How to avoid pampering your child

Could doing your best for your child turn her into a nightmare? Here’s how to spot the danger signs and nip them in the bud.

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Are you trying to give your child the best start in life, or are you simply spoiling her?

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According to recent research at Newcastle University, increasing numbers of children are being spoiled and overindulged because of pressure on parents to be ‘perfect’.

Clinical psychologist Dr Maggie Mamen, author of The Pampered Child Syndrome, believes giving your child everything or doing everything for her deprives her of learning important messages that will stay with her for life.

“Parents who insist on being their child’s sole resource are unwittingly contributing to a sense of ‘learned helplessness’ in their children,” says Dr Mamen. She believes that by the time a child is 1, she needs to be able to separate healthily from her parents. This means she should sleep alone, be able to soothe herself, explore her environment, experience disappointment, learn to wait for things and begin to develop problem-solving strategies, building a foundation for later life.

How you can spot the signs that you’re over-pampering your child

Some pampering is OK – after all, we all like to be pampered. The danger signs are if your child starts to demand what started out as a privilege – in other words, she begins to see it as her ‘right’. According to Dr Mamen, warning bells should ring if you start hearing yourself say, “I have to read her five stories before she goes to sleep,” or “I had to buy her sweets because she was making such a fuss,” or “I know I shouldn’t but…”

Three mums are concerned that they’ve seen some danger signs, so we asked Dr Mamen to share her advice…

Can bribery lead to bad behaviour?

“I’m at home with the children full-time and I love it, but I use bribery with Ruby to get things done. Sometimes I hear myself bribing her with sweets, even though I know I shouldn’t, because it works quickly and effectively. For example, when I’m getting Maisie ready for school and she’s taking too long I’ll say, ‘If you help mummy by getting ready quickly you can have some sweets out of the tin.’ It works because Ruby knows that if I say something then I’ll definitely follow through. She calls it a ‘mummy promise’.”

Jen, 34, mum to Gaby, 17 months, and Ruby, 4

Dr Mamen says:

The good thing about a 4 year old is that she is often just as easily pleased with a sticker on a calendar or a happy face drawn on the back of her hand as some sweets. Tokens like these don’t rot teeth, but still give a young child something tangible to show her you’ve noticed her cooperation. Try accompanying whatever token is given with a genuine, ‘Thanks, great job!’ or ‘Good girl!’ That way the token can be faded out, and your verbal praise takes on additional value. Problems could arise when Maisie starts to demand sweets before she’s willing to do anything, so it’s important to phase them out gradually.

Is it a mistake to charm them into behaving themselves?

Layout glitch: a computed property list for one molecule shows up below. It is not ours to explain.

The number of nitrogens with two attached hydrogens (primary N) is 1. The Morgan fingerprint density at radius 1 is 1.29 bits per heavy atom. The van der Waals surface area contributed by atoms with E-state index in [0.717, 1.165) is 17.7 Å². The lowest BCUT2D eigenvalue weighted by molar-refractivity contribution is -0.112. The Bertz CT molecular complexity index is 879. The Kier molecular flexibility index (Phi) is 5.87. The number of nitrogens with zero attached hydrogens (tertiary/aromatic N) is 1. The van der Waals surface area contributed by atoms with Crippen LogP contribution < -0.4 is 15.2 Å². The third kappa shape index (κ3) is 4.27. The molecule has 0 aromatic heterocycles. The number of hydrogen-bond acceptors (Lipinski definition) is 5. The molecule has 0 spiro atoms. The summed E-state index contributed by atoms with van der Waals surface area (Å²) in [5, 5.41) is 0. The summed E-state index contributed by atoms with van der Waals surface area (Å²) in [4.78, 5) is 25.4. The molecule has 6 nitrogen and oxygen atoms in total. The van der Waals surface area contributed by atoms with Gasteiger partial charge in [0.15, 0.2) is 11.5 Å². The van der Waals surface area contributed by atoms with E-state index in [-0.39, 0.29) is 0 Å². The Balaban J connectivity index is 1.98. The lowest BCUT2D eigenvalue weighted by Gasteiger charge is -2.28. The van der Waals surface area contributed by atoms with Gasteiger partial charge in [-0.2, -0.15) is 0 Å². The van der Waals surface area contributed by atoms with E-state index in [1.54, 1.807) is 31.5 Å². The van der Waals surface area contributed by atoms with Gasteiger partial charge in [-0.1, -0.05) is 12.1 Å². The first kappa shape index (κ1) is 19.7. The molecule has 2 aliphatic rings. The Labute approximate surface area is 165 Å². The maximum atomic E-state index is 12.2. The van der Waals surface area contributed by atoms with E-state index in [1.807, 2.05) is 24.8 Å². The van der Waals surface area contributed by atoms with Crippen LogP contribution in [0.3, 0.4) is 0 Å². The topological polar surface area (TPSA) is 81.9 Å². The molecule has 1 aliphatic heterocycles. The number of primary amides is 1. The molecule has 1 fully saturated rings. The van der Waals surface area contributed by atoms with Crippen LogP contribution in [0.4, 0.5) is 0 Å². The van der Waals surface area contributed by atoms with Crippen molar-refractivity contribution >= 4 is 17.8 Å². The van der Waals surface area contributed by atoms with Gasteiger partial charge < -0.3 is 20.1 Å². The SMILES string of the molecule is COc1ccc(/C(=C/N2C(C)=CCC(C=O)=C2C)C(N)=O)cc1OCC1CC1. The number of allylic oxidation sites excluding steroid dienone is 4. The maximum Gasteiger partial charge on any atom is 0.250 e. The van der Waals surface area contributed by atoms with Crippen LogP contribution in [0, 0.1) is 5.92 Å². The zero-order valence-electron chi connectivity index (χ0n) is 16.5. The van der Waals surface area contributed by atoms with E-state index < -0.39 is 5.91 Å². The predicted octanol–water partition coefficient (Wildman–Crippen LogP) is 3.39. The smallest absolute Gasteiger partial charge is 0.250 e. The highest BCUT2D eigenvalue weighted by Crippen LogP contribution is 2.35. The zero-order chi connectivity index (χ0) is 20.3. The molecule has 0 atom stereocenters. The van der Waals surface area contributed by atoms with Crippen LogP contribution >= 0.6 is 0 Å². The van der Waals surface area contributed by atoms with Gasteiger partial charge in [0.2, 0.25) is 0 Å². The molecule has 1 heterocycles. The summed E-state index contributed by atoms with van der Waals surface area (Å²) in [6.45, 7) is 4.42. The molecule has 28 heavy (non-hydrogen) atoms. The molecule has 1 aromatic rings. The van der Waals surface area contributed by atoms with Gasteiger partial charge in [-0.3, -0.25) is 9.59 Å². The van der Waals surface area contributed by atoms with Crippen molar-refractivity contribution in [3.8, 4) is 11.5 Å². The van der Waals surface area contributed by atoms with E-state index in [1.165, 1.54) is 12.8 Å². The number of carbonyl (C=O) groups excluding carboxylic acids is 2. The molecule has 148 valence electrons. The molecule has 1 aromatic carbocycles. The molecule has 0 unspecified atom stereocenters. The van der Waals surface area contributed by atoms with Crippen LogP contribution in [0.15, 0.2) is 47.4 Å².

“When I get back from working (which I do full-time) I want positive, happy times with the children. We all look forward to the 90 minutes we get together before bedtime but expectations are high on both sides so if things go wrong, such as one of them misbehaving, I often find myself appeasing them in order to create a happy atmosphere, rather than dealing with the bad behaviour. I’m not a naturally authoritative person, but I wonder if I could be storing up problems for the future by using what works for me in adult life – charm, humour and diplomacy.”

Pauline, 44, mum to Sida, 9, Charles, 6, and Yoni, 4

Dr Mamen says:

Attempts to keep children happy all the time are doomed. But there is a difference between ‘authoritative’ and ‘authoritarian’ parenting. Authoritarian parenting is cold and Victorian, whereas authoritative parents have expectations, set limits and parent with warmth and affection. But stick with charm, humour and diplomacy – parenting without these would be dire!

How much should I expect my children to help?

“I don’t want the children to miss out just because I am working. The house can get quite messy as I feel that weekends are for being with the children, not cleaning the house. I know they should help, though, even the twins. But when I ask it feels like I’m nagging. It’s hard for me to get anything done as the children are constantly asking me to do things and wanting my attention. In the past, it’s sometimes taken as many as five attempts at loading the washing machine before it finally gets done. Other times, I put off preparing dinner and play a game with the kids instead – then everything gets delayed.”

Amy, 44, mum to Rachel, 10, Tamara, 7 and twins Mark and David, 4

Dr Mamen says:

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It’s really important that you don’t ‘give in’. This is the ultimate statement of a reactive parent. Putting life aside to be with the children is a fairly recent phenomenon that isn’t healthy. Let them learn to be part of the real world.

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